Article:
More than 1 in 10 species could be lost by the end of the century, study warns | police15

Earth could lose more than a tenth of its plant and animal species by the end of the century on current trends, according to new research coming as nearly 3,000 scientists call on governments to take action to stop the destruction of nature in the last days of negotiations. a police15.

The climate crisis will drive an accelerating cascade of extinctions in the coming decades, as predators lose their prey, parasites lose their hosts and rising temperatures tear apart Earth’s web of life, according to the researchers, who warn about the risk of coextinctions in a paper published Friday in Science Advances.

From leaf frogs to basking sharks, the extinction risk of plants and animals is typically monitored in the IUCN red listwhere scientists have published their analysis of the threats to more than 150,388 species, finding that more than 42,000 could become extinct, often due to human behavior.

However, new research has used a supercomputer to model a synthetic Earth complete with virtual species to understand the effect global warming and land use change could have on the web of life. Researchers say that 6% of plants and animals will disappear by 2050 in a Middle-of-the-road emissions scenario, towards which the world seems to be heading, rising to 13% by the end of the century. In the worst case of global warming, they estimate that 27% of plants and animals could disappear by 2100.

“We have populated a virtual world from scratch and mapped the resulting fate of thousands of species around the world to determine the probability of real-world tipping points,” said Dr. Giovanni Strona, a co-author and University scientist. from Helsinki.

“This study is unique because it also takes into account the secondary effect on biodiversity, estimating the effect of species going extinct on local food webs beyond direct effects. The results demonstrate that interconnections within food webs exacerbate biodiversity loss,” said study co-author Professor Corey Bradshaw of Flinders University in Australia.

Polar bears feeding at a garbage dump in Russia's remote Novaya Zemlya archipelago in 2018.
Polar bears feeding at a garbage dump in Russia’s remote Novaya Zemlya archipelago in 2018. Photograph: Alexander Grir/AFP/Getty Images

“Think of a predatory species losing its prey to climate change. The loss of the prey species is a ‘primary extinction’ because it succumbed directly to a disturbance. But with nothing to eat, its predator will also go extinct (a coextinction). Or imagine a parasite that loses its host due to deforestation, or a flowering plant that loses its pollinators because it’s too hot. Each species depends on others in some way,” he said.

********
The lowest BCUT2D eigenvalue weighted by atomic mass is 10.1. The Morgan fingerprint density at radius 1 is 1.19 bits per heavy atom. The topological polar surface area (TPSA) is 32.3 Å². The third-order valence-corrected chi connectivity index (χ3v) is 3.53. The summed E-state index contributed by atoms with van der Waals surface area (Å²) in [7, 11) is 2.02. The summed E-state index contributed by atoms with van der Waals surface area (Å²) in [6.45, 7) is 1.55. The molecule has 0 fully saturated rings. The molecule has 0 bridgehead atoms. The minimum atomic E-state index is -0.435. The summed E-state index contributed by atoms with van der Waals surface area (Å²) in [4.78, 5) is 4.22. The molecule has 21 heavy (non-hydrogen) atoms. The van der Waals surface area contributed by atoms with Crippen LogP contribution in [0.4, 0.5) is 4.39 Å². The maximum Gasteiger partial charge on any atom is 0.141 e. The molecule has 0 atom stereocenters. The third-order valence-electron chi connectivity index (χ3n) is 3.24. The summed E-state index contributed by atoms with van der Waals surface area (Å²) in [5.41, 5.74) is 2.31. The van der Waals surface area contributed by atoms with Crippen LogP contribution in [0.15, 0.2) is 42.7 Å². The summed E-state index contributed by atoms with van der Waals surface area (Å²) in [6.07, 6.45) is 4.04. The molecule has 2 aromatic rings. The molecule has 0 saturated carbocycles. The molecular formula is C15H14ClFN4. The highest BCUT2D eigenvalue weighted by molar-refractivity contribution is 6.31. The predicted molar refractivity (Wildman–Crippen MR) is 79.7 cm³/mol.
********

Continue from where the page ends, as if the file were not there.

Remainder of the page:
Using hundreds of virtual Earths populated by more than 33,000 species, the scientists observed how relationships between virtual plants and animals changed due to different drivers of biodiversity loss. Virtual species were able to recolonize new regions of the planet and adapt to changing model conditions, say the researchers, who found that climate change would be the main driver of extinctions.

The research emerges as talks in the largest conference on biodiversity in a decade reach the critical point in Montreal. More than 100 environment ministers from around the world are discussing this decade’s goals to protect the Earth’s biodiversity. In the city’s first major snowstorm of winter, evening debates are expected this weekend as ministers seek to resolve the divisions between the global north and south on funding new conservation target projects to protect 30% of the Earth and restore an area the size of China.

in an open letterMore than 2,700 scientists have called on governments to address overconsumption of Earth’s resources in the final text and start reversing biodiversity loss by 2030.

The five ways we are killing nature and why it has to stop – explainer video

“Parties to Cop15 must commit to halt and start reversing biodiversity loss by 2030, to put us on the path to recovery where ecosystems can provide the functions people need. There is a moral obligation to do so. Furthermore, it makes scientific sense and can be achieved if we act now and decisively. We owe it to ourselves and to future generations, we cannot wait any longer”, says the letter, signed by leading researchers.

People pose in front of letters that spell out Cop15.
The biodiversity summit in Montreal is a once-in-a-decade opportunity to set global targets to address the biodiversity crisis. Photograph: Lars Hagberg/AFP/Getty Images

Says action on biodiversity loss in the Cop15 agreement, known as the global biodiversity framework, must involve agricultural transformation, and warns that a delay in meaningful action on nature destruction will exacerbate human poverty and inequality .

“We will not succeed without putting as much effort into goals and targets related to the fundamental drivers of ecosystem destruction and biodiversity loss, including making our supply chains resilient and sustainable,” the letter says.

“This requires paying attention to the disproportionately harmful consumption of rich nations and to the rights and priorities of disadvantaged groups. Critically, this means that wealthy nations and stakeholders urgently and rapidly need to reduce the impacts of their consumption, rather than imposing all the costs of nature’s restoration on less wealthy nations where biodiversity remains predominant,” the letter says. .

Negotiations are scheduled to conclude on Monday, December 19, although they are likely to be extended.

find more age of extinction coverage hereand follow biodiversity reporters Phoebe-Weston Y patrick greenfield on Twitter for the latest news and features

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